Abstract Classes

Abstract:  

Considered apart from any app to a particular object; separated from matter; existing in the mind only.
—Webster's Revised Unabridged Dictionary, © 1996, 1998 MICRA, Inc.

That's a beautiful quote, as I'm sure you'll agree. In object-oriented coding there is often a time when a class is needed solely as the basis for being derived by another class, where it in itself should not be instantiated. In Java this would be an abstract class. An abstract class cannot be instantiated. In order to use an abstract class you must create another class, which extends the abstract class that can then be instantiated. For example, we could say that our Creature class may be declared as abstract if we wanted to prevent any instantiation of it. We would do this by entering the keyword abstract before the keyword class in the class declaration, as follows.

public abstract class Creature
{
 // code as normal here
}


The code encapsulated by the Creature class can stay the same. Making a class abstract simply means that it cannot be instantiated. It must be subclassed with an object derived from the subclass that inherited members of the abstract class from which it is derived. If in our previous example we did make the Creature class abstract, the code would not compile because we were trying to create objects of type Creature inside the main class PolymorphicBeings. If we removed these instantiations, the code would work fine. Polymorphism in that example would not be affected by the fact that the Creature class was abstract.

In the case of the Creature class, it is perfectly feasible that we should have made it an abstract class. This is because there is likely to be no actual object that would be defined as just a Creature but always detailed in a more specific subclass of Creature, like Alien or Human or Insect or whatever we wanted.

Abstract Methods

Abstract methods can only be defined within a class that has itself been declared as abstract. An abstract class does not need to contain an abstract method. However, a class with an abstract method is abstract, regardless of the class declaration. An abstract method is one that is defined but does not contain a code body, basically meaning that it is declared but not defined. So for example, if we are working on the premise of the Creature class being abstract, we could also declare a method in the class as abstract and omit the code body of the method. In the case of the example PolymorphicBeings, we could make the speak method of the Creature class abstract, as follows:

public abstract class Creature
{
 public Creature(String greeting)
 {
 setGreeting(greeting);
 }
 public void setGreeting(String greeting)
 {
 this.greeting = greeting;
 }
 public String getGreeting()
 {
 return greeting;
 }
 public abstract void speak();
 private String greeting;
}


As you can see, the method speak has been declared as abstract using the keyword abstract before the return type of the method. Also notice the semicolon at the end of the method signature, and the method does not define a code body. Not only does the Creature class need to be extended in order to be instantiated, but any subclass of the Creature class must define the method speak with a supporting code body in place. Ideally the Alien and Human classes we have seen in previous examples do just this so it would be easy to plug this abstract version of the Creature class into these examples. Don't forget that a class defining an abstract method can call that method also, like the new Creature class can still call the abstract method speak polymorphically, provided that the actual type of the object that speak is invoked upon is of a subclass of Creature, such as Alien. If you use an abstract class, you should be sure that you will never need an instance of that class. An abstract class can define normal methods to which it can provide suitable functionality, and should define abstract methods if it does not know how to handle those methods itself. Furthermore, a subclass of this class should be able to provide appropriate code for these abstract methods. If a class cannot provide a suitable implementation for a method, either the class should be abstract along with that method or the method does not belong in the class in the first place. Note that one abstract class can be extended by another abstract class, where it too can choose whether or not to provide code bodies for inherited abstract methods, if any are inherited of course. The use of abstract classes and methods is more of a design issue for well thought-out projects, and design issues for games often go out the window when you just want to get the thing working and then tweak the game code from there. This is perfectly normal, especially for coding games in Java. Awareness of all parts of the Java language is important in the long run, especially when you use the standard libraries provided in the Java SDK, which are full of abstract classes and interfaces, classes using those interfaces, and so forth. We're not saying designing games isn't extremely important, but we still like the idea of hacking away at things to learn and then tweaking the code, like the good old days.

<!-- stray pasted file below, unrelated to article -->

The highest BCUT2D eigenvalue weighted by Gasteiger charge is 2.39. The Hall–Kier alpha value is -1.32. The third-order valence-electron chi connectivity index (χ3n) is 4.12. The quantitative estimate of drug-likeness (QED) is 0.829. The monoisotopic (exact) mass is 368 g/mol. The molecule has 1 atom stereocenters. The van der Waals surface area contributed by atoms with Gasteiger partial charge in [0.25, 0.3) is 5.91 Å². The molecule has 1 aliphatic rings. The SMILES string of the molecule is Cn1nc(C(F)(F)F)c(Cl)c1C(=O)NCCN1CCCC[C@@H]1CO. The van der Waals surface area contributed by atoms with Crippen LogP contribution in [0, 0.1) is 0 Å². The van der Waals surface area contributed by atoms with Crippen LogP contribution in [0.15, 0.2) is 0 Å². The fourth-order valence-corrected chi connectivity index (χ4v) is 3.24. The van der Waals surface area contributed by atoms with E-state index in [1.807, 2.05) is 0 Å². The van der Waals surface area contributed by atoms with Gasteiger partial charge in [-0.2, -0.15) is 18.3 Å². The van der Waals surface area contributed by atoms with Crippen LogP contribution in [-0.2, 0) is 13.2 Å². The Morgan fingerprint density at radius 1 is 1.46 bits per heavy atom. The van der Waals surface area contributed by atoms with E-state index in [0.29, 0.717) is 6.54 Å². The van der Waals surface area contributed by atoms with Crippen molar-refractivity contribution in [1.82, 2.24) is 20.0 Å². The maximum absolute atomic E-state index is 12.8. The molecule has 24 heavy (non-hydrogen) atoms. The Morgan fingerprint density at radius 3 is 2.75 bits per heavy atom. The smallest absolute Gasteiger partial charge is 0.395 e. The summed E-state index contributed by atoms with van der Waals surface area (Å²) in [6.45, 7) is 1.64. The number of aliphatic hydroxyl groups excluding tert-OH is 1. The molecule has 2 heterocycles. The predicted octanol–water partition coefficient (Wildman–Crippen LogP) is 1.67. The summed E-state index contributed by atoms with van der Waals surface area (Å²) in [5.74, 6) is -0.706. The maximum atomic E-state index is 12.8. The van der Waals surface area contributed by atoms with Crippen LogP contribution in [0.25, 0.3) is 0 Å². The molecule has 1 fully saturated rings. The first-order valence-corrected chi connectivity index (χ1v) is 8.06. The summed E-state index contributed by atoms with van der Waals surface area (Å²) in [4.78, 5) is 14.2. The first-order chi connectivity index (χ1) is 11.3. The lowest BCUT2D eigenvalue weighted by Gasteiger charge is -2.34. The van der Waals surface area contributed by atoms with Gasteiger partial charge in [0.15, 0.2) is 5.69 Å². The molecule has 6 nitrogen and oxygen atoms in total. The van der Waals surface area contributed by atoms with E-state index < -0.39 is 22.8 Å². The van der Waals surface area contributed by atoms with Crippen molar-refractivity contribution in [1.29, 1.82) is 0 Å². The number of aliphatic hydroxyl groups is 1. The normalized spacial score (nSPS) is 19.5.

The much-preferred alternative to using abstract classes in many respects is the use of interfaces, as we shall discuss now.